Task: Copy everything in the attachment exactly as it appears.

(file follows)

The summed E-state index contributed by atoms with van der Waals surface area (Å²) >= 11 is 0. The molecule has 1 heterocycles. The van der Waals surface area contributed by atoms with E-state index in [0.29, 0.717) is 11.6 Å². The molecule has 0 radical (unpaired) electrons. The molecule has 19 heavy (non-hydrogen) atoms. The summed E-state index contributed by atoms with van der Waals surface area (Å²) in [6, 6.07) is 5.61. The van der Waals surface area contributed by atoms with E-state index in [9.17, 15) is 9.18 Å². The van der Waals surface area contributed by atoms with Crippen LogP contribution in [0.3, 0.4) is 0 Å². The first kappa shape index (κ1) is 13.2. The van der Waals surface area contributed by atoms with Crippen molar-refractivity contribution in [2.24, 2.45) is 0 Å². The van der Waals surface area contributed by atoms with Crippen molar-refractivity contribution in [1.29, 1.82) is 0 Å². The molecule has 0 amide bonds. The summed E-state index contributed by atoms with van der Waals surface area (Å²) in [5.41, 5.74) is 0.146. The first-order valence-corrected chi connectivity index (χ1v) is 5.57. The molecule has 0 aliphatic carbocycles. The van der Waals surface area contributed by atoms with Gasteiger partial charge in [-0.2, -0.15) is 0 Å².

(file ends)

The summed E-state index contributed by atoms with van der Waals surface area (Å²) >= 11 is 0. The molecule has 1 heterocycles. The van der Waals surface area contributed by atoms with E-state index in [0.29, 0.717) is 11.6 Å². The molecule has 0 radical (unpaired) electrons. The molecule has 19 heavy (non-hydrogen) atoms. The summed E-state index contributed by atoms with van der Waals surface area (Å²) in [6, 6.07) is 5.61. The van der Waals surface area contributed by atoms with E-state index in [9.17, 15) is 9.18 Å². The van der Waals surface area contributed by atoms with Crippen LogP contribution in [0.3, 0.4) is 0 Å². The first kappa shape index (κ1) is 13.2. The van der Waals surface area contributed by atoms with Crippen molar-refractivity contribution in [2.24, 2.45) is 0 Å². The van der Waals surface area contributed by atoms with Crippen molar-refractivity contribution in [1.29, 1.82) is 0 Å². The molecule has 0 amide bonds. The summed E-state index contributed by atoms with van der Waals surface area (Å²) in [5.41, 5.74) is 0.146. The first-order valence-corrected chi connectivity index (χ1v) is 5.57. The molecule has 0 aliphatic carbocycles. The van der Waals surface area contributed by atoms with Gasteiger partial charge in [-0.2, -0.15) is 0 Å².